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Are there dangers in doing business in UAE?

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The Dubai International Financial Centre (DIFC) in its online advertising claims to offer a world-class, thriving, and stable business environment. It says it provides a supportive ecosystem designed to assist businesses in starting up, growing and achieving success.

One measure of its right to claim such credentials is the fact that other Emirate states, such as Abu Dhabi and Ras Al Khaimah (RAK) have entered into a Memorandum Of Agreement with the DIFC in Dubai where they agree to arbitration and claims to be heard there if its contractual obligation specifies this.

In turn, the DIFC wishes to be known and acknowledged as an internationally safe place to litigate and arbitrate. Many international law firms now have offices there.

In addition to this Emirates has a mutual agreement with HMCS to recognize each other judgements and this by logical extension relates to enforcement.

Many individuals and multinational companies are now only realising the implications of this.

One example is the Azima vs Ras Al Khaima case, which rumbles on not only in the High Courts of London but also in the District Court for the Middle District of North Carolina, in which a private investigator called Nicholas Del Rosso has been accused of hacking American aviation businessman Farhad Azima.

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The High Court in London granted the continuation of a worldwide freezing order against the Ras Al Khaimah Investment Authority (RAKIA), the sovereign wealth fund of Ras Al Khaimah, an Emirate of the UAE.

Azima, through his lawyers in an 180-odd page filing, claims that Del Rosso, a former Metropolitan policeman and private investigator originally out of London,  hacked his emails on behalf of a U.S. law firm called Decherts.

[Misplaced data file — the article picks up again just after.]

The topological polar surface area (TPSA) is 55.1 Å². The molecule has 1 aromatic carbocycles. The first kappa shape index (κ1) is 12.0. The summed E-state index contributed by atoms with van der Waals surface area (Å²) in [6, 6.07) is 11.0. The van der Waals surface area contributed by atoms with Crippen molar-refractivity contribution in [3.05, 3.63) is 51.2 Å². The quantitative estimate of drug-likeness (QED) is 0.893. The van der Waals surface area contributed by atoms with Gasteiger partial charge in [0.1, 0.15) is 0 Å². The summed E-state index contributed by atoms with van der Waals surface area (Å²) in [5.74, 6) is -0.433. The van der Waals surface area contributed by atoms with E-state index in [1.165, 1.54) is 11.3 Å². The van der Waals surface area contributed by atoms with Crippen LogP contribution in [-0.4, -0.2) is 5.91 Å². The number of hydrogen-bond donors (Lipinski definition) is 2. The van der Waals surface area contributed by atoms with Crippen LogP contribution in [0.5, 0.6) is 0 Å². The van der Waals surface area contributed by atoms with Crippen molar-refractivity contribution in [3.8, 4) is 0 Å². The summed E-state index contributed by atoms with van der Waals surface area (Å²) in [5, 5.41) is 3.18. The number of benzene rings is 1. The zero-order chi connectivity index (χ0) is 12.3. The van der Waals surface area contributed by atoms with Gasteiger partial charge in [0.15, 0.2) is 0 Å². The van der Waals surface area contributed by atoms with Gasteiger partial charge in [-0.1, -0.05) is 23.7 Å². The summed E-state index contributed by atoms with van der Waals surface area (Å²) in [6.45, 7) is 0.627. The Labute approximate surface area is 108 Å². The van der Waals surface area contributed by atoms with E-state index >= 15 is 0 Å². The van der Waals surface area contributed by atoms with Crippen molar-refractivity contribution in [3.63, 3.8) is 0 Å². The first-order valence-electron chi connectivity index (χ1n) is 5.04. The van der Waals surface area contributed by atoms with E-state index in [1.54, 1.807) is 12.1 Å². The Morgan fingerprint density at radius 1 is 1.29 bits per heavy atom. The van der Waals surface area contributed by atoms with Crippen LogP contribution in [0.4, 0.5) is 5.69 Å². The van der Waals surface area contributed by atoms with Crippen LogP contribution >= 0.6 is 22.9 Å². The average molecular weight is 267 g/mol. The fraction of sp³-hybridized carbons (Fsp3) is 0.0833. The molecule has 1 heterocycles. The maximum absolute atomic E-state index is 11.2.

In addition to this, it is alleged that Del Rosso hacked the files of another law firm not directly related to Azima. The claim is an appeal against a ruling restricting access to discovery of Del Rosso’s files.

Del Rosso is indeed an old hacker. He has worked for Kroll in the past and was involved in hacking many years ago in the British Airways – Virgin dispute. According to Brian Basham, a now-retired PR expert, Del Rosso played both sides of the field and could not resist a very good lunch.

Azima is not only rejoicing in the World Wide Freezing Order granted last month but is also pursuing RAK for damages over £20 million pounds in the UK.

For Ras Al Khaima however, the damage may well be greater and ongoing. The Ras Al Khaima Investment Authority welcomes inward investment and has also taken investment positions in some of these, possibly as a shareholder.

Ras Al Khaima’s MOA with Dubai means that it must enforce any litigation including World Wide Freezing Orders, with consequential implications for any other business or individual based in Ras Al Khaima. 

Simply put there may well be a danger of legal action and enforcement by Azima against any entity that engages in a joint enterprise with RAK Investment Authority and has assets that could be seized or litigated.

DIFC has been approached for a comment but has yet to reply.

The author may be contacted at [email protected]

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